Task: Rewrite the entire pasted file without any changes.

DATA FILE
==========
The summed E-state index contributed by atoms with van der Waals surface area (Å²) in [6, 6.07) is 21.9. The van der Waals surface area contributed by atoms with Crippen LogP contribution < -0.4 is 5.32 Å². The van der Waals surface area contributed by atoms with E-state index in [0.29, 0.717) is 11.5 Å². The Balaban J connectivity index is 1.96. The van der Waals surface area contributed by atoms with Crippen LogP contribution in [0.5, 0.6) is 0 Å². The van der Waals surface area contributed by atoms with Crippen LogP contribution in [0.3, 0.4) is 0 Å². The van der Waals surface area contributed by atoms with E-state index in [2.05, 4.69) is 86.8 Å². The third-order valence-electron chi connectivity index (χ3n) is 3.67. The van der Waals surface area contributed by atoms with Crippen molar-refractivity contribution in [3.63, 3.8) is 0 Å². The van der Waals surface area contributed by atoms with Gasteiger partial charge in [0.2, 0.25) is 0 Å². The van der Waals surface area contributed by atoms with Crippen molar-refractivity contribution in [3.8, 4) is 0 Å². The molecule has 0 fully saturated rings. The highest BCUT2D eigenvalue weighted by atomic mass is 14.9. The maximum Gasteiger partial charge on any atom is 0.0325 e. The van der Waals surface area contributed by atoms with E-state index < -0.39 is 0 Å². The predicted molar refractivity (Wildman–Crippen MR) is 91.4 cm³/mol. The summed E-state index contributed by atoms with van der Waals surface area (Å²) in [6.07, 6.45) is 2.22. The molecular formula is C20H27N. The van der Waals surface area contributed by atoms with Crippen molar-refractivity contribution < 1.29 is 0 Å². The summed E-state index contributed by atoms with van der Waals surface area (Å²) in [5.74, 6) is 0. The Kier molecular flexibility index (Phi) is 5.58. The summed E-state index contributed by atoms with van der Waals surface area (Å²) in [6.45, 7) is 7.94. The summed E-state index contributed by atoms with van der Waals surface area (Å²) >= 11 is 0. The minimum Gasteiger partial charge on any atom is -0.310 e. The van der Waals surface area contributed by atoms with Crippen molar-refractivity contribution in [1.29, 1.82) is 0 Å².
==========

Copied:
The summed E-state index contributed by atoms with van der Waals surface area (Å²) in [6, 6.07) is 21.9. The van der Waals surface area contributed by atoms with Crippen LogP contribution < -0.4 is 5.32 Å². The van der Waals surface area contributed by atoms with E-state index in [0.29, 0.717) is 11.5 Å². The Balaban J connectivity index is 1.96. The van der Waals surface area contributed by atoms with Crippen LogP contribution in [0.5, 0.6) is 0 Å². The van der Waals surface area contributed by atoms with Crippen LogP contribution in [0.3, 0.4) is 0 Å². The van der Waals surface area contributed by atoms with E-state index in [2.05, 4.69) is 86.8 Å². The third-order valence-electron chi connectivity index (χ3n) is 3.67. The van der Waals surface area contributed by atoms with Crippen molar-refractivity contribution in [3.63, 3.8) is 0 Å². The van der Waals surface area contributed by atoms with Gasteiger partial charge in [0.2, 0.25) is 0 Å². The van der Waals surface area contributed by atoms with Crippen molar-refractivity contribution in [3.8, 4) is 0 Å². The molecule has 0 fully saturated rings. The highest BCUT2D eigenvalue weighted by atomic mass is 14.9. The maximum Gasteiger partial charge on any atom is 0.0325 e. The van der Waals surface area contributed by atoms with E-state index < -0.39 is 0 Å². The predicted molar refractivity (Wildman–Crippen MR) is 91.4 cm³/mol. The summed E-state index contributed by atoms with van der Waals surface area (Å²) in [6.07, 6.45) is 2.22. The molecular formula is C20H27N. The van der Waals surface area contributed by atoms with Crippen molar-refractivity contribution < 1.29 is 0 Å². The summed E-state index contributed by atoms with van der Waals surface area (Å²) in [5.74, 6) is 0. The Kier molecular flexibility index (Phi) is 5.58. The summed E-state index contributed by atoms with van der Waals surface area (Å²) in [6.45, 7) is 7.94. The summed E-state index contributed by atoms with van der Waals surface area (Å²) >= 11 is 0. The minimum Gasteiger partial charge on any atom is -0.310 e. The van der Waals surface area contributed by atoms with Crippen molar-refractivity contribution in [1.29, 1.82) is 0 Å².